Bubble technique used to measure shear forces between graphene sheets

July 19, 2017 by Bob Yirka report
This cutaway shows the bulging that occurs when air is pumped through a hole underneath a graphene sheet. Researchers estimated the shear resistance by measuring the stretching in the sheet around the hole. The stretching for bilayer graphene (blue) is much larger than that for monolayer graphene (yellow). Credit: L. Liu, C. Weng, & G. Wang/NCNST

(Phys.org)—A team of researchers from China and the U.S. has devised a relatively simple means for measuring the shear forces that exist between sheets of graphene and other materials. In their paper published in the journal Physical Review Letters, the group describes the technique and the results they found when using it to measure shear forces for several types of 2-D materials.

As graphene sheets are used in more applications, it has become important to better understand the shear forces at play between them and other materials. Learning more could prevent sheets from coming apart, for example, when they are used to make an electronic device. In some applications, graphene sheets are layered with other graphene sheets, while in others, graphene sheets are applied to sheets of other materials. But until now, there was no way to measure how well such materials clung to one another. Traditionally, such measurements are made by adhering sheets of material and then pulling them in opposite directions—a means of measuring their shear force. But because graphene sheets are single atom thick, that approach is not feasible. In this new effort, the researchers have found a new way to measure shear forces between such materials.

In the new method, were drilled in one sheet before it was adhered to another sheet. Air was then used to generate pressure from below, causing the top sheet to rise and pulling the sheet below with it, forming a bubble. The researchers then used Raman spectroscopy to measure the amount of stretching at the base of the bubble as a means of measuring the shear forces between the two .

Using their technique, the researchers were able to measure the shear force between two sheets of graphene and found it to be 40 kPa, which is considered very small and unsurprising, as sheets of graphene have been used as a lubricant. The team also measured the shear force between a sheet of graphene and a sheet of silicon dioxide, and found it to be 1.64 MPa—which is approximately 40 times greater than the shear force between .

Explore further: 2-D layered devices can self-assemble with precision

More information: Guorui Wang et al. Measuring Interlayer Shear Stress in Bilayer Graphene, Physical Review Letters (2017). DOI: 10.1103/PhysRevLett.119.036101

ABSTRACT
Monolayer two-dimensional (2D) crystals exhibit a host of intriguing properties, but the most exciting applications may come from stacking them into multilayer structures. Interlayer and interfacial shear interactions could play a crucial role in the performance and reliability of these applications, but little is known about the key parameters controlling shear deformation across the layers and interfaces between 2D materials. Herein, we report the first measurement of the interlayer shear stress of bilayer graphene based on pressurized microscale bubble loading devices. We demonstrate continuous growth of an interlayer shear zone outside the bubble edge and extract an interlayer shear stress of 40 kPa based on a membrane analysis for bilayer graphene bubbles. Meanwhile, a much higher interfacial shear stress of 1.64 MPa was determined for monolayer graphene on a silicon oxide substrate. Our results not only provide insights into the interfacial shear responses of the thinnest structures possible, but also establish an experimental method for characterizing the fundamental interlayer shear properties of the emerging 2D materials for potential applications in multilayer systems.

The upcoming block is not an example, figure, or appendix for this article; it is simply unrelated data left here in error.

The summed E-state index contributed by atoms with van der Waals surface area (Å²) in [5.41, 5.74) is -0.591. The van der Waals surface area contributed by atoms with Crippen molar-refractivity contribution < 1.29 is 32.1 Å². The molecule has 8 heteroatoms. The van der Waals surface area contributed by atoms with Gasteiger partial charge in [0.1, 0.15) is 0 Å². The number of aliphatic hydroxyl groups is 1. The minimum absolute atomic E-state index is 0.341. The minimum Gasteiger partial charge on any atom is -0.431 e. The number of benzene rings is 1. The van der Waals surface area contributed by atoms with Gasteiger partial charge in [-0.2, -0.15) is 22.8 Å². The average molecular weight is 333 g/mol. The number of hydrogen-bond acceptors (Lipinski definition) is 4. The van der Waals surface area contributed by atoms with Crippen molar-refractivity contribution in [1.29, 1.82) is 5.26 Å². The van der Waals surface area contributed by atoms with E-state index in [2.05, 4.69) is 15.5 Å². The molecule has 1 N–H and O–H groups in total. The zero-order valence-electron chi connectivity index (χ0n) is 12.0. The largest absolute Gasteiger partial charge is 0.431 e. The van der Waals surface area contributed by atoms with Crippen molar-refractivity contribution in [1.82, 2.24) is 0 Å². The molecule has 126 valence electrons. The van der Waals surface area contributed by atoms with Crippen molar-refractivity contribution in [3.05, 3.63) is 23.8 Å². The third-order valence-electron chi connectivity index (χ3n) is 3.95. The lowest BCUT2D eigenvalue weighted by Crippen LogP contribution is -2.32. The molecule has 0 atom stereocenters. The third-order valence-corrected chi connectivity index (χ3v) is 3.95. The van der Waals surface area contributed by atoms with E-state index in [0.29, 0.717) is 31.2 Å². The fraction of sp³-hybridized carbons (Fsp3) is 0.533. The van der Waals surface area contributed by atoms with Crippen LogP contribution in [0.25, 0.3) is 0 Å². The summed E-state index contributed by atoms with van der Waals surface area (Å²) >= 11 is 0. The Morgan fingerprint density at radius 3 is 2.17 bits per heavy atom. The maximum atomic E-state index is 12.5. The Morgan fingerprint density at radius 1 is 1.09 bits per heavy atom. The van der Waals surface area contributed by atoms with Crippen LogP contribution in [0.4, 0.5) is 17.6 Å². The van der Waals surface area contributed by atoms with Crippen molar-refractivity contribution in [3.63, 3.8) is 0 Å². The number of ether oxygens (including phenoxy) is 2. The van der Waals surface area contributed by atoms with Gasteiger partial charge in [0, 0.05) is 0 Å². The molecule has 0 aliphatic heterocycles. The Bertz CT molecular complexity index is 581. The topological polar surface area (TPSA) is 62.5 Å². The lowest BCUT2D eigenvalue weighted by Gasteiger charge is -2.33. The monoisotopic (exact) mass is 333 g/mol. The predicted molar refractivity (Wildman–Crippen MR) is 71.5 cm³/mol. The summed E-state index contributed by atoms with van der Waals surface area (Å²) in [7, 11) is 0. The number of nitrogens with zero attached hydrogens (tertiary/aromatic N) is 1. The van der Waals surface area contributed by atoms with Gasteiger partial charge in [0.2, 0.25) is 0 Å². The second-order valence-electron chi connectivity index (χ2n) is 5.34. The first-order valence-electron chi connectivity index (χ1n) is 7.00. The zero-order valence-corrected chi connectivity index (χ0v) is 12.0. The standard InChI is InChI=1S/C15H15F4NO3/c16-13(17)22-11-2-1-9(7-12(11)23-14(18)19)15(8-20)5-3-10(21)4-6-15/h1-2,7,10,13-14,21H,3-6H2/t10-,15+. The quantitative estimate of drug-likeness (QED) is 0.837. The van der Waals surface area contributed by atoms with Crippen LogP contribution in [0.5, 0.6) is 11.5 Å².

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antialias_physorg
5 / 5 (2) Jul 19, 2017
Bubble technique used to measure sheer forces between graphene sheets

That should probably read 'shear force'
Dingbone
Jul 19, 2017
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antialias_physorg
3 / 5 (2) Jul 19, 2017
If I understand the principle well,...

Erm...you don't
(Wow...Zeph getting the content of an article wrong...what are the odds? *Sigh*...basically whenever you post anything it's 100% assured you're wrong. No surprise there. Why do you even bother?)

Look at the picture and read the article. It's spelled out in there. The bubble is not between the layers.
Dingbone
Jul 19, 2017
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